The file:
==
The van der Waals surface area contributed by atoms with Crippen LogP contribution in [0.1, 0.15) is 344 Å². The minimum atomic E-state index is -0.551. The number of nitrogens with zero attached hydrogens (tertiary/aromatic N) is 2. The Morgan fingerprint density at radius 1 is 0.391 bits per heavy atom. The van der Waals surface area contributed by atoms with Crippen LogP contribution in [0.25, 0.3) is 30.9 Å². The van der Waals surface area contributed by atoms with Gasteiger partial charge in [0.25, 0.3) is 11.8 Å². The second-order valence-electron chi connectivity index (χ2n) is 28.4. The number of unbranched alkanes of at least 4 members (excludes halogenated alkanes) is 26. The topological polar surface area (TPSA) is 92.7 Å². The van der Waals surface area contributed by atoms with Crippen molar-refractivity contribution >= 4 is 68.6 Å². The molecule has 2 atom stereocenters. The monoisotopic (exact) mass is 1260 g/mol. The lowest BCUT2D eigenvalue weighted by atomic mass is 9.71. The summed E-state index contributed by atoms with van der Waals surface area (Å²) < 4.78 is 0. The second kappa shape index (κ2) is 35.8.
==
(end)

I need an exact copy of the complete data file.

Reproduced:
The van der Waals surface area contributed by atoms with Crippen LogP contribution in [0.1, 0.15) is 344 Å². The minimum atomic E-state index is -0.551. The number of nitrogens with zero attached hydrogens (tertiary/aromatic N) is 2. The Morgan fingerprint density at radius 1 is 0.391 bits per heavy atom. The van der Waals surface area contributed by atoms with Crippen LogP contribution in [0.25, 0.3) is 30.9 Å². The van der Waals surface area contributed by atoms with Gasteiger partial charge in [0.25, 0.3) is 11.8 Å². The second-order valence-electron chi connectivity index (χ2n) is 28.4. The number of unbranched alkanes of at least 4 members (excludes halogenated alkanes) is 26. The topological polar surface area (TPSA) is 92.7 Å². The van der Waals surface area contributed by atoms with Crippen molar-refractivity contribution >= 4 is 68.6 Å². The molecule has 2 atom stereocenters. The monoisotopic (exact) mass is 1260 g/mol. The lowest BCUT2D eigenvalue weighted by atomic mass is 9.71. The summed E-state index contributed by atoms with van der Waals surface area (Å²) < 4.78 is 0. The second kappa shape index (κ2) is 35.8.